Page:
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The new utopias: Should we retain the right to feel unhappy at work? | The Economist
500 years after Thomas More coined the term “utopia”, it’s worth reassessing what is meant by an ideal community. For Fourier it took the form of the phalanx, a group of well-matched individuals living together in a phalanstery: a palatial residential complex complete with meeting halls, dining rooms, libraries, ballrooms, beehives, observatories and coops for carrier pigeons. Short-lived phalansteries were established across America, but the most successful interpretation of Fourier’s ideas was the Familistère in Guise, northern France, founded by Jean-Baptiste André Godin to accommodate the employees of his iron stove factory. Built between the years of 1859-1884, the Familistère continued as a worker-run cooperative until 1968 and is now an award-winning museum with an exhibition programme exploring utopian ideals through art, design and performance. A recently installed sculpture installation, “Utopian Benches” by the artist Francis Cape serves as a short introduction to such communities worldwide, each represented by a faithfully recreated wooden bench. The accompanying booklet is a sort of utopia brochure—read about each community, sit on each bench, and see which suits you best.
...
But does the emphasis on happiness in the workplace serve to help the individual, or just oil the cogs of an ever-turning capitalist wheel? Fourier called for the right to take pleasure in work. Perhaps we need to reclaim our right to dislike it.
communes  utopia  history  from twitter_favs
may 2016 by atbradley
Short-lived, much loved | The Economist
Although true, that is just half the story. Not all modern Utopians aim to seize the state in order to cudgel the rest of the world back to paradise. Plenty of gentler ones want no more than to withdraw from the mainstream and create their own micro-paradise with a few like-minded idealists. Small experiments in collective living swept America, for example, early in the 19th century and again late in the 20th.


Most failed or fell short. None lasted. All were laughed at. Yet in this intelligent, sympathetic history, Chris Jennings makes a good case for remembering them well. Politics stultifies, he thinks, when people stop dreaming up alternative ways of life and putting them to small-scale test.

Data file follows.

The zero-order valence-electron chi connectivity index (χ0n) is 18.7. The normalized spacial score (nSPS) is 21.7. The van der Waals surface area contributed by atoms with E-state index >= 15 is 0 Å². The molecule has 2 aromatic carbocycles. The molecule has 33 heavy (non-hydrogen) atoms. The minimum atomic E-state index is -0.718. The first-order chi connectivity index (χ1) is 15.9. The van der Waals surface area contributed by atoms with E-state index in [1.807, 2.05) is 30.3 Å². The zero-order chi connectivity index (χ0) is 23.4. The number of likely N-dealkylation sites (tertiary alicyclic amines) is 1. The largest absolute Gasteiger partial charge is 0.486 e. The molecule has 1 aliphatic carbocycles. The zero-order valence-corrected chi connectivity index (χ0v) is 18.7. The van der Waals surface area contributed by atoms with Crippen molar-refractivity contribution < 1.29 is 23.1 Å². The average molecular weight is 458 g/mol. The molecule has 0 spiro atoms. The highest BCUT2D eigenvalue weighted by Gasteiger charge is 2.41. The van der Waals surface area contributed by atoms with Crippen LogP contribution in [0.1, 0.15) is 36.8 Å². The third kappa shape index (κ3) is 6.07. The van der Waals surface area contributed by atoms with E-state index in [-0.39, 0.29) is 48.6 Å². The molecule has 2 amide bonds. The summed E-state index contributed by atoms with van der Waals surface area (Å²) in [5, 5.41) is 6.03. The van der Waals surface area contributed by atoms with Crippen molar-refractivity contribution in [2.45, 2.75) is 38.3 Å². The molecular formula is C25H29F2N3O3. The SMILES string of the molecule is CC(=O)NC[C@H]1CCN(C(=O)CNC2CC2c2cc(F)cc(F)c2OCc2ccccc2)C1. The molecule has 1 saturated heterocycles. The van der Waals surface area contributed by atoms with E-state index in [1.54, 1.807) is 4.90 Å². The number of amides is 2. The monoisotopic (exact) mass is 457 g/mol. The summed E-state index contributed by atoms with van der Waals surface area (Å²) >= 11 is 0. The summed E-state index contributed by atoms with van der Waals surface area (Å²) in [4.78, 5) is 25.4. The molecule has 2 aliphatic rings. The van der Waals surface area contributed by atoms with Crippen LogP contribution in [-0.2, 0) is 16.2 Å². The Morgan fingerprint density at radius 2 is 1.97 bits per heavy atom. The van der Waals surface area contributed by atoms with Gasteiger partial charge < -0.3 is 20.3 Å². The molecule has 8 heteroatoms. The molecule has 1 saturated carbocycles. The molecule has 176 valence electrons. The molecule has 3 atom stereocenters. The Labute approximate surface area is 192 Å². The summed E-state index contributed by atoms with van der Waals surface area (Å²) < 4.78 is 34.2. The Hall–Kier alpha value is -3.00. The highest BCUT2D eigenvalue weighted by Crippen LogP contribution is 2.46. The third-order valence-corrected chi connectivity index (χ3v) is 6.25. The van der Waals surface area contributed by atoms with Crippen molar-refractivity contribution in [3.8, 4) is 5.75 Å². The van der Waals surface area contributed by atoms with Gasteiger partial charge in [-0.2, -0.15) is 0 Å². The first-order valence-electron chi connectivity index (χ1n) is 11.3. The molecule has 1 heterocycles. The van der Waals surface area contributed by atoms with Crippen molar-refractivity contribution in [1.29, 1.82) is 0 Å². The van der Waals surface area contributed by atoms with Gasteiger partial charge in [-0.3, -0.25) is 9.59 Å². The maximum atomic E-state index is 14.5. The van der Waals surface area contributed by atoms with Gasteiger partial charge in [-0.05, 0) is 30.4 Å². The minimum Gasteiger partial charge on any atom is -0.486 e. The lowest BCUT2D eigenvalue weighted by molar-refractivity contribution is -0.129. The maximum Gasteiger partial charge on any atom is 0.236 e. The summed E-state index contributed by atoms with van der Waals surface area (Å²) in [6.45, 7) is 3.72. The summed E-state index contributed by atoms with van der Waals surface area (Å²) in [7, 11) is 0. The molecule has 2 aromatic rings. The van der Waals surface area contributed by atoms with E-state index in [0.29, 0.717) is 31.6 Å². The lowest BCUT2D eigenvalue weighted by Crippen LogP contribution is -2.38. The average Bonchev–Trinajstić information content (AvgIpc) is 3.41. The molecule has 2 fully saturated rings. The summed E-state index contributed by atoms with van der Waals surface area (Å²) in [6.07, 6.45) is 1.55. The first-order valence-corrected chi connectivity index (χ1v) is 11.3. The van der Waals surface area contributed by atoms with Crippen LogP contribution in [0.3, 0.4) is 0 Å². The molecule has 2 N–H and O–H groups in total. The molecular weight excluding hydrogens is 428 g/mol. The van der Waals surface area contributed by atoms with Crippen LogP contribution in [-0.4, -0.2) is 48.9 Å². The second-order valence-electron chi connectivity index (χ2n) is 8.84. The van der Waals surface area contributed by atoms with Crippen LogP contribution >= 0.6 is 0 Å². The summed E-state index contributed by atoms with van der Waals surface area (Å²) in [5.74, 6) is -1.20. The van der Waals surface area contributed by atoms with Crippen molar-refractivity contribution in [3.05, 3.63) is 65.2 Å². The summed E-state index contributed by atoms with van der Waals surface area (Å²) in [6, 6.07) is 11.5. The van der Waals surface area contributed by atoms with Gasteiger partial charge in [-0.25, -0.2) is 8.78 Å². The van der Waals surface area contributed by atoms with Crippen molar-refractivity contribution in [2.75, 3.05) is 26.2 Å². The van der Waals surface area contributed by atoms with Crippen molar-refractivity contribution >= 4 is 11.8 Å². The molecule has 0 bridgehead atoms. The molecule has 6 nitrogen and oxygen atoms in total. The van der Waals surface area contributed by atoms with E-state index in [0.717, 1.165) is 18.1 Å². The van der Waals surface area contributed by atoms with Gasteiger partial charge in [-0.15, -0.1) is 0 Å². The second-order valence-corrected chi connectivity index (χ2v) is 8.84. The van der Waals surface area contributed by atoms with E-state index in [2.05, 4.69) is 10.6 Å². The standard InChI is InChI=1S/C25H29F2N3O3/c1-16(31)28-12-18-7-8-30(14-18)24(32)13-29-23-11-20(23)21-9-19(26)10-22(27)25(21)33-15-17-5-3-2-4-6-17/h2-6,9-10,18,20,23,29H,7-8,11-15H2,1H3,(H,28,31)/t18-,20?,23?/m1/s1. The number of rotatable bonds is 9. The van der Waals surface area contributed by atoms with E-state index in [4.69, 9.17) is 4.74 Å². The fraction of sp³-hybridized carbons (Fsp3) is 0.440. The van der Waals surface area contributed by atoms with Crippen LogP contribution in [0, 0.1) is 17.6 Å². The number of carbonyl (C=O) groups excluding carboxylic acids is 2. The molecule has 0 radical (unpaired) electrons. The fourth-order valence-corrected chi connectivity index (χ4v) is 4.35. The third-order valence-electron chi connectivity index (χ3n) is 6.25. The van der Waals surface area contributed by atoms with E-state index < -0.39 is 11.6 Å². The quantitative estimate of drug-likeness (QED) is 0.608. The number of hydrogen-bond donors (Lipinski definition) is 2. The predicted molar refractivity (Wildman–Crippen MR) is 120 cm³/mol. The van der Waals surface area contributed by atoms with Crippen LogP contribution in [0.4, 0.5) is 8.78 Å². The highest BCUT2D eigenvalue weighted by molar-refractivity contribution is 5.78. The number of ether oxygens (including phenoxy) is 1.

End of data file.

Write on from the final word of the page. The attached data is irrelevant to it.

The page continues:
history  communes  books 
february 2016 by atbradley
Short-lived, much loved | The Economist
Although true, that is just half the story. Not all modern Utopians aim to seize the state in order to cudgel the rest of the world back to paradise. Plenty of gentler ones want no more than to withdraw from the mainstream and create their own micro-paradise with a few like-minded idealists. Small experiments in collective living swept America, for example, early in the 19th century and again late in the 20th.

Most failed or fell short. None lasted. All were laughed at. Yet in this intelligent, sympathetic history, Chris Jennings makes a good case for remembering them well. Politics stultifies, he thinks, when people stop dreaming up alternative ways of life and putting them to small-scale test.
utopia  communes  history  books  from twitter_favs
february 2016 by atbradley
Return to Black Mountain College - WSJ
"“Black Mountain is a myth, but it was mythic in its inception,” says Helen Molesworth, chief curator of the Museum of Contemporary Art, Los Angeles, who is organizing the first major American museum show to examine the school’s legacy, Leap Before You Look: Black Mountain College, 1933–1957, opening this month at Boston’s Institute of Contemporary Art. “The people who made it had a lofty sense of what they were doing before it even started. They were trying to form a better world.” The exhibition will feature work by nearly 100 artists. Along with stars like the architect Walter Gropius and the Alberses, it includes figures like the sculptor Ruth Asawa, the collagist Ray Johnson and the funk potter Peter Voulkos, together with scores of photos and archival materials, as well as dance and music performances held within the galleries.

Other 20th-century art luminaries passed through the college too, including the abstract expressionists Robert Motherwell and Franz Kline, Russian-born WPA muralist Ilya Bolotowsky and Jacob Lawrence, the African-American painter whose Great Migration pictures were the subject of a recent MoMA retrospective, all drawn largely by Josef Albers’s allure. From the start, “Albers had an international reputation, and so did the college,” says Alice Sebrell, program director of the Black Mountain College Museum and Arts Center in nearby Asheville, which was founded in 1993 to honor the school. “He was very open to artists whose work was different from his own. The whole package was appealing to artists who were doing non-mainstream work.”